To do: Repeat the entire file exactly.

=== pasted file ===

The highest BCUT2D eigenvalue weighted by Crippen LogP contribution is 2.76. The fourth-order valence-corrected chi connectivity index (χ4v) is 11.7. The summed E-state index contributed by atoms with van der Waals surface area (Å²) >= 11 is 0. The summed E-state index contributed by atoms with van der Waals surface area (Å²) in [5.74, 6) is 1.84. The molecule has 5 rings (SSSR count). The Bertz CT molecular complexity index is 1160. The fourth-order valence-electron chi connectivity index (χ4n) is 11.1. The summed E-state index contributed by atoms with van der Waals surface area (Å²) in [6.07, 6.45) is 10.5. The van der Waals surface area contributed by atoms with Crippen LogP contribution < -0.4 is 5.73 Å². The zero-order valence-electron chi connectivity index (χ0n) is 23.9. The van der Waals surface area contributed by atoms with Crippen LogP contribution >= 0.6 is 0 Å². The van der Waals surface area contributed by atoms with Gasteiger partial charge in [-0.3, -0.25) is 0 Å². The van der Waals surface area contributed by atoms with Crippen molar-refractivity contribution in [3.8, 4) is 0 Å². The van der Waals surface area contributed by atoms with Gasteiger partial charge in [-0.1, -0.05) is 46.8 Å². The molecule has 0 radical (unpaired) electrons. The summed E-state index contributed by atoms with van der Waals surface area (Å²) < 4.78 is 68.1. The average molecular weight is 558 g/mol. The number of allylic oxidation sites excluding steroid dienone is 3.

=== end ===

The highest BCUT2D eigenvalue weighted by Crippen LogP contribution is 2.76. The fourth-order valence-corrected chi connectivity index (χ4v) is 11.7. The summed E-state index contributed by atoms with van der Waals surface area (Å²) >= 11 is 0. The summed E-state index contributed by atoms with van der Waals surface area (Å²) in [5.74, 6) is 1.84. The molecule has 5 rings (SSSR count). The Bertz CT molecular complexity index is 1160. The fourth-order valence-electron chi connectivity index (χ4n) is 11.1. The summed E-state index contributed by atoms with van der Waals surface area (Å²) in [6.07, 6.45) is 10.5. The van der Waals surface area contributed by atoms with Crippen LogP contribution < -0.4 is 5.73 Å². The zero-order valence-electron chi connectivity index (χ0n) is 23.9. The van der Waals surface area contributed by atoms with Crippen LogP contribution >= 0.6 is 0 Å². The van der Waals surface area contributed by atoms with Gasteiger partial charge in [-0.3, -0.25) is 0 Å². The van der Waals surface area contributed by atoms with Crippen molar-refractivity contribution in [3.8, 4) is 0 Å². The van der Waals surface area contributed by atoms with Gasteiger partial charge in [-0.1, -0.05) is 46.8 Å². The molecule has 0 radical (unpaired) electrons. The summed E-state index contributed by atoms with van der Waals surface area (Å²) < 4.78 is 68.1. The average molecular weight is 558 g/mol. The number of allylic oxidation sites excluding steroid dienone is 3.